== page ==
You'd be crazy to defend Shaq with small ball. But I don't think small ball is the "rage" as much as versatility. Teams like bigs that bring a lot of different skills, be it Tristan Thomson's defensive versatility plus crazy good offensive rebounding, or Draymond Green's defensive versatility plus ability to handle the rock and hit the occasional three.

    Shaq's a hard case to figure out. As dominant as he was, and as much as he wanted to call Pippen Robin to MJs Batman.... Shaq really never played without a dominant guard next to him... except for maybe his rookie year before the Magic got Penny - and that team was 41-41. Shaq was only 20/21, and was still really really good. Then there's his first year in LA, before Kobe got great when Van Exel and Eddie Jones were the lead guards. Again, Shaq was really really good... but it is interesting to see things like his shooting %'s being the lowest of his career those two years (again, relative... he shot 57% his first year in LA, just that was low for Shaq!).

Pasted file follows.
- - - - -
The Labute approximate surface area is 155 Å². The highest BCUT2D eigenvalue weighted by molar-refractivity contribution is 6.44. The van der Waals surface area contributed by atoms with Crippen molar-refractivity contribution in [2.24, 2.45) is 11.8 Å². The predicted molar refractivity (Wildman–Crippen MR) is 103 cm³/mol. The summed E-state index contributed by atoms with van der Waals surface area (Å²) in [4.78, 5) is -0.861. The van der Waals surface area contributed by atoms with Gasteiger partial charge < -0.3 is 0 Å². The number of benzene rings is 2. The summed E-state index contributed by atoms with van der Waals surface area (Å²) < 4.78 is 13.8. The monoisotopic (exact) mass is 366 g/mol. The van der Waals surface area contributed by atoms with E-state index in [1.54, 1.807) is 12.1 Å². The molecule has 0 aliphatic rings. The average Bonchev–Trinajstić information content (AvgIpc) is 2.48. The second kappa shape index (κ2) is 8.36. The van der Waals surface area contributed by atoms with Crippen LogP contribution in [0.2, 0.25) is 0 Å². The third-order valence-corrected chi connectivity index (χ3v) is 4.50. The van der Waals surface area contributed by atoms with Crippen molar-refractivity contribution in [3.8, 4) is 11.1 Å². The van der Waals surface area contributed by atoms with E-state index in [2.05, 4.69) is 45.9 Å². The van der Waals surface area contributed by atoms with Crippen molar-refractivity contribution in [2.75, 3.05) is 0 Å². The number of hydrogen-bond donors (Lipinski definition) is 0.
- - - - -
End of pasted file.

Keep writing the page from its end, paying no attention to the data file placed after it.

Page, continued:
Anyway... the only point I was really trying to make is, Shaq's still an all-time great, but his offensive size and dominance, plus the Laker lore (where you see someone in this very thread calling Kobe a top 5 player of all time which is ludicrous) perhaps overate him.